Today, many adoptees are tracing birth parents through DNA testing.
I did it myself, reuniting with my birth father’s family more than twenty years after he had died.
To get to the truth I used several DNA tests.
You can read my entire true story and get the details of each test in my book...
Here are the tests I have taken my search for family.
This is the classic genetic genealogy test that I used to learn my birth father’s surname. If you’re a male adoptee, I recommend you take this test.
Even if you’re primarily searching for your birth mother, narrowing down the possibilities for your birth father can simplify your search.
This test works because the Y chromosome passes down, relatively unchanged, from father to son, generation after generation.
By checking your Y-DNA against a huge database of other men, you can find cousins who share a common ancestor in your father’s paternal line.
Since men usually pass down their surname to their sons, you may find that a majority of your matches cluster around one particular surname.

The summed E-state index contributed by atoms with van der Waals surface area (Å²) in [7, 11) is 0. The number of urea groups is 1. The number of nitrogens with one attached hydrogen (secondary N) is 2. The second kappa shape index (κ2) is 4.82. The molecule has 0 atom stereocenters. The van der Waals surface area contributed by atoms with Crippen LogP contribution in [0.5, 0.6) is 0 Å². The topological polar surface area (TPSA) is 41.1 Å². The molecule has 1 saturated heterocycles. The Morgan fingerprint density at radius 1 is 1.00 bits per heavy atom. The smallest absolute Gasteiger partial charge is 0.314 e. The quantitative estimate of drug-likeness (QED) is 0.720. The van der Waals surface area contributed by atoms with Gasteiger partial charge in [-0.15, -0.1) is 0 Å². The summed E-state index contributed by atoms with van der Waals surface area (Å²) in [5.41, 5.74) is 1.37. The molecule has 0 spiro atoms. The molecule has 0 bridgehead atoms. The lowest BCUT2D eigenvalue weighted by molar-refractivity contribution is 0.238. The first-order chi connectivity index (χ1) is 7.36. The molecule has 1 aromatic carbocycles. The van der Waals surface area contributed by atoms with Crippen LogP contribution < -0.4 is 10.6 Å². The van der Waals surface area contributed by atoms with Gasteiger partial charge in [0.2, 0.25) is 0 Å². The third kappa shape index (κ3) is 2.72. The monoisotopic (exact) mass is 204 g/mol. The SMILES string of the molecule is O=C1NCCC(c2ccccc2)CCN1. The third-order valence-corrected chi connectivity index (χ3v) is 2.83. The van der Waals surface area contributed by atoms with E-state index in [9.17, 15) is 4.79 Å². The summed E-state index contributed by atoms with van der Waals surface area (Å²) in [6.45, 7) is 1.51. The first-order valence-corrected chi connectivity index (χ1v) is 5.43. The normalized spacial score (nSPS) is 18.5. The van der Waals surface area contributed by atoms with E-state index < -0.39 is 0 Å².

That name, most likely, will be the last name of your biological father.
Once you find that name, tracing birth parents becomes easier. You can narrow your search to men of that surname who lived in the time and place of your conception.
I recommend that you order your Y-DNA test from the company with the largest Y-DNA database by far: Family Tree DNA.
According to the company, nearly 40% of adopted men who take this test are discovering their paternal surname in their initial results. For others the chances of uncovering that hidden surname will increase over time.
To see how I used the Y-DNA test in my personal search see my page on Genealogy DNA Testing.
To learn more about the Y-DNA test see “The Paternal Line” on my DNA Genealogy page.
NOTE: The 37-marker test is often sufficient to identify your likely surname. You only need more markers if you get too many matches and need to narrow down your list.
You can always upgrade from 37 to 67 or 111 markers later. If money is less of an issue and you want to save time, you can test a higher number of markers in the first place.